“Utah is a pretty homogenous state, so people who look different kind of stand out here,” he said. “That led, in my mind, to unfortunately bad information being passed at times. But the FBI learned from that.”

He said it is harder for law enforcement and, by extension, all of us to track the shifting threats from terrorism. The Sept. 11 attacks happened before the ubiquitous nature of smartphones, before social media. Now jihadists can send propaganda around the world and radicalize people, such as the man who killed 49 people at the Pulse nightclub in Orlando Fla. He claimed allegiance to the Islamic State group in 2016.

There also are increasing threats from white nationalists and what Holder calls “anti-government, anti-authority groups” within our country.

He said another large-scale attack like the one from 20 years ago is unlikely but noted that Americans die each year at the hands of terrorists.

Smaller-scale attacks are harder to track and harder for all of us on the front lines to keep an eye out for. So, he suggests, we should continue to trust our instincts.

“The intuition that people have about when something looks wrong is usually right,” he said, “and so even if it doesn’t fit what an individual would think would qualify as a threat, you should probably report that.”

You can call 801-579-1400 to reach the FBI’s Salt Lake City office. The national hotline is 1-800-CALL-FBI or tips can be submitted online at tips.fbi.gov.

Learning from Afghanistan

Most of the terrorists who pulled off the Sept. 11 attack came from Afghanistan. The U.S. military launched an offensive to decimate al-Qaida and ensure that other terror groups couldn’t use that country as a launching pad for more assaults against our homeland.

That effort has proved successful, given that al-Qaida has tried yet failed to strike inside the United States again. But the war in Afghanistan is far more complicated.

Now, 20 years later, the military pulled out in a frantic evacuation that left behind some citizens and many Afghans who helped the U.S. An emerging terrorist group, ISIS-K, unleashed a suicide bomb that killed 13 U.S. soldiers, including Utah’s Staff Sgt. Taylor Hoover. The 31-year-old was inspired to join the Marines because of the Sept. 11 attacks.

(Trent Nelson | The Salt Lake Tribune) Family members at a vigil at the State Capitol in Salt Lake City for Staff Sgt. Taylor Hoover on Sunday, Aug. 29, 2021. Hoover was killed in a suicide bombing in Kabul, Afghanistan.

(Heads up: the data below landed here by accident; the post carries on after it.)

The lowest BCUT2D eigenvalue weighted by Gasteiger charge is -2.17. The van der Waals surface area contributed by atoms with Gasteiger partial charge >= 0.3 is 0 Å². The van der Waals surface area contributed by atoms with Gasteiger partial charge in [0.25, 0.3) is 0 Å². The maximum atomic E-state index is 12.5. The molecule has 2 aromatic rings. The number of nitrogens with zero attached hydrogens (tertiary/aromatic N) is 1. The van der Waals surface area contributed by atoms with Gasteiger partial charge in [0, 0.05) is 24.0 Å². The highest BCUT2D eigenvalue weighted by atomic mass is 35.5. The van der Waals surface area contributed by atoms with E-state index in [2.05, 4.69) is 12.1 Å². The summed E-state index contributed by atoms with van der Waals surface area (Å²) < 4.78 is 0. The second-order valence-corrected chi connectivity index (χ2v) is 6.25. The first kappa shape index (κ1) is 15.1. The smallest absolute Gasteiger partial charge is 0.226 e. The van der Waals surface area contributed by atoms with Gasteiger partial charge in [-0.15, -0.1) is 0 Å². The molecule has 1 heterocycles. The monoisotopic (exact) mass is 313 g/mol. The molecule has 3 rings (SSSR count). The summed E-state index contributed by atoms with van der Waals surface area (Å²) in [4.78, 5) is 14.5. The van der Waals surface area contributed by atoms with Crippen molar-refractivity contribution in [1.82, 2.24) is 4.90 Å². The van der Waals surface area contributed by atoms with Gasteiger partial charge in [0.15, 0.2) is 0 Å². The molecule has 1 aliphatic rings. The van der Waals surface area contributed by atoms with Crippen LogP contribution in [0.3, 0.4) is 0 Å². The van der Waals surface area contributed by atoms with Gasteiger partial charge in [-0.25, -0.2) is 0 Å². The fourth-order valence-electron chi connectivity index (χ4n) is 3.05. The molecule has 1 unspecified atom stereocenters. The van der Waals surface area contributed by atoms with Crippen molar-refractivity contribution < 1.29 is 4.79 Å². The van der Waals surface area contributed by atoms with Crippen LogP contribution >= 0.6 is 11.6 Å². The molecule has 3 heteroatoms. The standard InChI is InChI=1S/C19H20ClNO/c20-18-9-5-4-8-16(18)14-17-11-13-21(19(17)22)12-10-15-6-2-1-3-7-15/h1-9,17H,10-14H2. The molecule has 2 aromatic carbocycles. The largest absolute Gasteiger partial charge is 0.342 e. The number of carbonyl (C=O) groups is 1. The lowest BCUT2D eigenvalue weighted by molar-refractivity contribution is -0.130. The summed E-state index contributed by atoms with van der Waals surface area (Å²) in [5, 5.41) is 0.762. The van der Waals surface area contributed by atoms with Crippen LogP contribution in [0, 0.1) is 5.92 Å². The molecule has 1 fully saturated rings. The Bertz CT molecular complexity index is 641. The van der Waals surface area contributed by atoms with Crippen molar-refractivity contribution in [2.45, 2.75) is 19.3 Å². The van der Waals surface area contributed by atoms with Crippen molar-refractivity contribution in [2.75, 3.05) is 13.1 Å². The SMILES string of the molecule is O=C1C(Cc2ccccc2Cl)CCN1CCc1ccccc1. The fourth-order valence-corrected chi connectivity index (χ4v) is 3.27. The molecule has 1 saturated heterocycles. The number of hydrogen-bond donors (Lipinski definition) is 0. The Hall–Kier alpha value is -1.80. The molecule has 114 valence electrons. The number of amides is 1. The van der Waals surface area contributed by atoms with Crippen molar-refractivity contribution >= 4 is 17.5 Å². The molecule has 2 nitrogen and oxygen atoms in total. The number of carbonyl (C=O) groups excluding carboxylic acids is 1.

The Taliban is back in charge, and worries abound that it could spur an al-Qaida resurgence.

This may mark an unsatisfactory ending of the 9/11 generation. It has left many questioning the long fight in that country and what it means for terror threats moving forward.

“The world doesn’t know what to make of the U.S. at the moment, and I think that has absolute ramifications for each and every one of us,” said Amos Guiora, a law professor at the University of Utah who commutes between Utah and Jerusalem. He served in the Israeli Defense Forces in 2001 and is an expert in counterterrorism.

He agreed with President Joe Biden’s decision to end the war in Afghanistan but found the Taliban’s quick advance and the rushed U.S. exit disheartening.

“Will this lead to an increase in terrorism? I don’t buy that,” Guiora said, “but I understand that there is a concern out there.”

Instead, he said, this shows that the United States has failed to understand how the Middle East works.

Levi Lee is an Army veteran who spent a year in Iraq and then three years in Afghanistan as a contractor working with U.S. intelligence agencies.

“I went to Afghanistan after we killed Osama bin Laden,” the Salt Lake City resident said, “because I thought I was going there to help shut the place down, turn off the lights and hand over the keys.”

The fighting continued six years after he left Afghanistan.

Like Guiora, he said the way the U.S. left “absolutely sucks, but think about what’s happened to everyone else who leaves Afghanistan” — referring to past military conflicts involving the British and the Russians in which both countries left Kabul surrounded in violence.

(University of Utah's S.J. Quinney College of Law) Amos Guiora

He argues most of us have simplistic views of this volatile area of the globe. There are warlords, the Northern Alliance, the Taliban, terror groups and, now, because of the long U.S. involvement, a generation living in urban areas that has been educated.

“It’s not monolithic over there,” Lee said. “There are a lot of players now.”

He’s not as hard on the U.S. as Guiora. He believes the intelligence community learned and matured over the past 20 years. His example is the ISIS-K suicide bombing at the gates of the Kabul airport. The U.S. had intelligence that a blast was likely and put out warnings a day in advance that people shouldn’t be in that area. Still, so many Afghans wanted out of the country that some took a chance anyway.

“That is the opposite of my experience in Iraq in 2005,” Lee said. “We had no idea what threats were upon us, so we’ve come a long way. We absolutely have come a long way.”

He said the soldiers leaving on the last plane out of Kabul might be the end of a movie. “But ISIS-K definitely creates a franchise where there can be another movie about how we continue the global war on terror against these enemies in a different manner than boots on the ground, counterinsurgency, nation-building nonsense.”

The terrorist threat “metastasized” beyond Afghanistan long ago, Holder said. And it will remain part of our lives, with threats online, abroad and at home.

You have a part to play. If you see something, say something.